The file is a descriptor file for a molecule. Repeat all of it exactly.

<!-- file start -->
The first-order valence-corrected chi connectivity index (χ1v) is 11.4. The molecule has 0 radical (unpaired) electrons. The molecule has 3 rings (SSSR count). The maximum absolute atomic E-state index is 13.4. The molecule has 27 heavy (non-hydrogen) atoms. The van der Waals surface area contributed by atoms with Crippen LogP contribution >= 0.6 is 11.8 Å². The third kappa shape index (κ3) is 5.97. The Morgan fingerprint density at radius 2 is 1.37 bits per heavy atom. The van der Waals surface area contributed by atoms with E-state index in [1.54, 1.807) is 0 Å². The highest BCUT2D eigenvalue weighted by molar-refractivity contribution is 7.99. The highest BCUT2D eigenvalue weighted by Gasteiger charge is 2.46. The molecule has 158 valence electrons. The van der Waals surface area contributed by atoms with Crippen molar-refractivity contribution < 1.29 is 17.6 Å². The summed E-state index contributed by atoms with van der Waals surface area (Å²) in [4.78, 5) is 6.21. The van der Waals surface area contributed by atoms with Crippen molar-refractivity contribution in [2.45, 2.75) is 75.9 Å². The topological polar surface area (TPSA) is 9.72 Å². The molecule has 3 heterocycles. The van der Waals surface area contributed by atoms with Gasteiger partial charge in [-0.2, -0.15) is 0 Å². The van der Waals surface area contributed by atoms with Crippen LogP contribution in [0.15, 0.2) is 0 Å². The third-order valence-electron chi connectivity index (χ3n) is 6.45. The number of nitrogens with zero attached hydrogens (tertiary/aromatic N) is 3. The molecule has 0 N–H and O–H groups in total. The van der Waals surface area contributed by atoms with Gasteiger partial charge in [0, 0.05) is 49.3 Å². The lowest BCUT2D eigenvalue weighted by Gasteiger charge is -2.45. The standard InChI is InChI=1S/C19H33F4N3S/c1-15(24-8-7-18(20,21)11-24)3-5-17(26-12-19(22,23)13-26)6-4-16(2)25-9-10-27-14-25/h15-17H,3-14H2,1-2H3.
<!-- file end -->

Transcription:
The first-order valence-corrected chi connectivity index (χ1v) is 11.4. The molecule has 0 radical (unpaired) electrons. The molecule has 3 rings (SSSR count). The maximum absolute atomic E-state index is 13.4. The molecule has 27 heavy (non-hydrogen) atoms. The van der Waals surface area contributed by atoms with Crippen LogP contribution >= 0.6 is 11.8 Å². The third kappa shape index (κ3) is 5.97. The Morgan fingerprint density at radius 2 is 1.37 bits per heavy atom. The van der Waals surface area contributed by atoms with E-state index in [1.54, 1.807) is 0 Å². The highest BCUT2D eigenvalue weighted by molar-refractivity contribution is 7.99. The highest BCUT2D eigenvalue weighted by Gasteiger charge is 2.46. The molecule has 158 valence electrons. The van der Waals surface area contributed by atoms with Crippen molar-refractivity contribution < 1.29 is 17.6 Å². The summed E-state index contributed by atoms with van der Waals surface area (Å²) in [4.78, 5) is 6.21. The van der Waals surface area contributed by atoms with Crippen molar-refractivity contribution in [2.45, 2.75) is 75.9 Å². The topological polar surface area (TPSA) is 9.72 Å². The molecule has 3 heterocycles. The van der Waals surface area contributed by atoms with Gasteiger partial charge in [-0.2, -0.15) is 0 Å². The van der Waals surface area contributed by atoms with Crippen LogP contribution in [0.15, 0.2) is 0 Å². The third-order valence-electron chi connectivity index (χ3n) is 6.45. The number of nitrogens with zero attached hydrogens (tertiary/aromatic N) is 3. The molecule has 0 N–H and O–H groups in total. The van der Waals surface area contributed by atoms with Gasteiger partial charge in [0, 0.05) is 49.3 Å². The lowest BCUT2D eigenvalue weighted by Gasteiger charge is -2.45. The standard InChI is InChI=1S/C19H33F4N3S/c1-15(24-8-7-18(20,21)11-24)3-5-17(26-12-19(22,23)13-26)6-4-16(2)25-9-10-27-14-25/h15-17H,3-14H2,1-2H3.